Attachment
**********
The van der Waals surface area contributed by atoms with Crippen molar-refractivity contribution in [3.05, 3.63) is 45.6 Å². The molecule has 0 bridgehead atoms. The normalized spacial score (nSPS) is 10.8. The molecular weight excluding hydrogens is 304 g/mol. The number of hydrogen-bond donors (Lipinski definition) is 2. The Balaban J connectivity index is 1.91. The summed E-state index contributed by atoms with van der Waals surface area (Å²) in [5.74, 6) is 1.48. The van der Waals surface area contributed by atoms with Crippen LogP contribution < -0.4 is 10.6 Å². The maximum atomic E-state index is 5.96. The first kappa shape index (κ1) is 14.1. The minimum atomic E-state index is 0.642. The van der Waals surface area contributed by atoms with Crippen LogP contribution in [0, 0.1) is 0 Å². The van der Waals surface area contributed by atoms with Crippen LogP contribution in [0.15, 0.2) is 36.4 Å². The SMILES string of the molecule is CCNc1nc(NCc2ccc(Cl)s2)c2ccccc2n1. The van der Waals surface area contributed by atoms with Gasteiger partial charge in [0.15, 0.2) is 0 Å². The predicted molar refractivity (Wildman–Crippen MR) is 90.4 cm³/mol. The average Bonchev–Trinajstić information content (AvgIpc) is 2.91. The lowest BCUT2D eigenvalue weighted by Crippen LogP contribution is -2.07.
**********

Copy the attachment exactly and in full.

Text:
The van der Waals surface area contributed by atoms with Crippen molar-refractivity contribution in [3.05, 3.63) is 45.6 Å². The molecule has 0 bridgehead atoms. The normalized spacial score (nSPS) is 10.8. The molecular weight excluding hydrogens is 304 g/mol. The number of hydrogen-bond donors (Lipinski definition) is 2. The Balaban J connectivity index is 1.91. The summed E-state index contributed by atoms with van der Waals surface area (Å²) in [5.74, 6) is 1.48. The van der Waals surface area contributed by atoms with Crippen LogP contribution < -0.4 is 10.6 Å². The maximum atomic E-state index is 5.96. The first kappa shape index (κ1) is 14.1. The minimum atomic E-state index is 0.642. The van der Waals surface area contributed by atoms with Crippen LogP contribution in [0, 0.1) is 0 Å². The van der Waals surface area contributed by atoms with Crippen LogP contribution in [0.15, 0.2) is 36.4 Å². The SMILES string of the molecule is CCNc1nc(NCc2ccc(Cl)s2)c2ccccc2n1. The van der Waals surface area contributed by atoms with Gasteiger partial charge in [0.15, 0.2) is 0 Å². The predicted molar refractivity (Wildman–Crippen MR) is 90.4 cm³/mol. The average Bonchev–Trinajstić information content (AvgIpc) is 2.91. The lowest BCUT2D eigenvalue weighted by Crippen LogP contribution is -2.07.